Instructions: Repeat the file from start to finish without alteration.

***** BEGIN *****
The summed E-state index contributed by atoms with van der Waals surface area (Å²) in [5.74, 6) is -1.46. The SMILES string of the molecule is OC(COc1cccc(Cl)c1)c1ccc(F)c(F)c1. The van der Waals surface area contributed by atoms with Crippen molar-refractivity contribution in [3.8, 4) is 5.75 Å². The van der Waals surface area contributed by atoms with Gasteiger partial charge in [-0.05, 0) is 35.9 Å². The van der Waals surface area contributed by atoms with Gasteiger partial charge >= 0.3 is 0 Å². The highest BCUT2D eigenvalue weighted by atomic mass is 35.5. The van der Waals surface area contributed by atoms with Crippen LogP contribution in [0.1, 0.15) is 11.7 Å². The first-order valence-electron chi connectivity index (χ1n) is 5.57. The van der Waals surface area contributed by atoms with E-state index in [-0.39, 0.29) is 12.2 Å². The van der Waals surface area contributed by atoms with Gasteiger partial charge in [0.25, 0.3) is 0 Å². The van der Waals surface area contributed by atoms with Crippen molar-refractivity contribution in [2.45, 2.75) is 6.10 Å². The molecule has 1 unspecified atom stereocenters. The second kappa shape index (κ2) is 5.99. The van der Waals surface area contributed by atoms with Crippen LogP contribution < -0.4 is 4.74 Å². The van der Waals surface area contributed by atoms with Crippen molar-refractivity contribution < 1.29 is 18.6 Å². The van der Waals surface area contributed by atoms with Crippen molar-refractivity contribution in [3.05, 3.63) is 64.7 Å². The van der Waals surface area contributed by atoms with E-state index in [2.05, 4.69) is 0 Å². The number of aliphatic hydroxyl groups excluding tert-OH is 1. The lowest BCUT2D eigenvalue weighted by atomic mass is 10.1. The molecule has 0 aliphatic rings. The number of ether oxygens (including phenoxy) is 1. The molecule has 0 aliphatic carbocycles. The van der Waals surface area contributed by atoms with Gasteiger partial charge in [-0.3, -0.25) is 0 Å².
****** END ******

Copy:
The summed E-state index contributed by atoms with van der Waals surface area (Å²) in [5.74, 6) is -1.46. The SMILES string of the molecule is OC(COc1cccc(Cl)c1)c1ccc(F)c(F)c1. The van der Waals surface area contributed by atoms with Crippen molar-refractivity contribution in [3.8, 4) is 5.75 Å². The van der Waals surface area contributed by atoms with Gasteiger partial charge in [-0.05, 0) is 35.9 Å². The van der Waals surface area contributed by atoms with Gasteiger partial charge >= 0.3 is 0 Å². The highest BCUT2D eigenvalue weighted by atomic mass is 35.5. The van der Waals surface area contributed by atoms with Crippen LogP contribution in [0.1, 0.15) is 11.7 Å². The first-order valence-electron chi connectivity index (χ1n) is 5.57. The van der Waals surface area contributed by atoms with E-state index in [-0.39, 0.29) is 12.2 Å². The van der Waals surface area contributed by atoms with Gasteiger partial charge in [0.25, 0.3) is 0 Å². The van der Waals surface area contributed by atoms with Crippen molar-refractivity contribution in [2.45, 2.75) is 6.10 Å². The molecule has 1 unspecified atom stereocenters. The second kappa shape index (κ2) is 5.99. The van der Waals surface area contributed by atoms with Crippen LogP contribution < -0.4 is 4.74 Å². The van der Waals surface area contributed by atoms with Crippen molar-refractivity contribution < 1.29 is 18.6 Å². The van der Waals surface area contributed by atoms with Crippen molar-refractivity contribution in [3.05, 3.63) is 64.7 Å². The van der Waals surface area contributed by atoms with E-state index in [2.05, 4.69) is 0 Å². The number of aliphatic hydroxyl groups excluding tert-OH is 1. The lowest BCUT2D eigenvalue weighted by atomic mass is 10.1. The molecule has 0 aliphatic rings. The number of ether oxygens (including phenoxy) is 1. The molecule has 0 aliphatic carbocycles. The van der Waals surface area contributed by atoms with Gasteiger partial charge in [-0.3, -0.25) is 0 Å².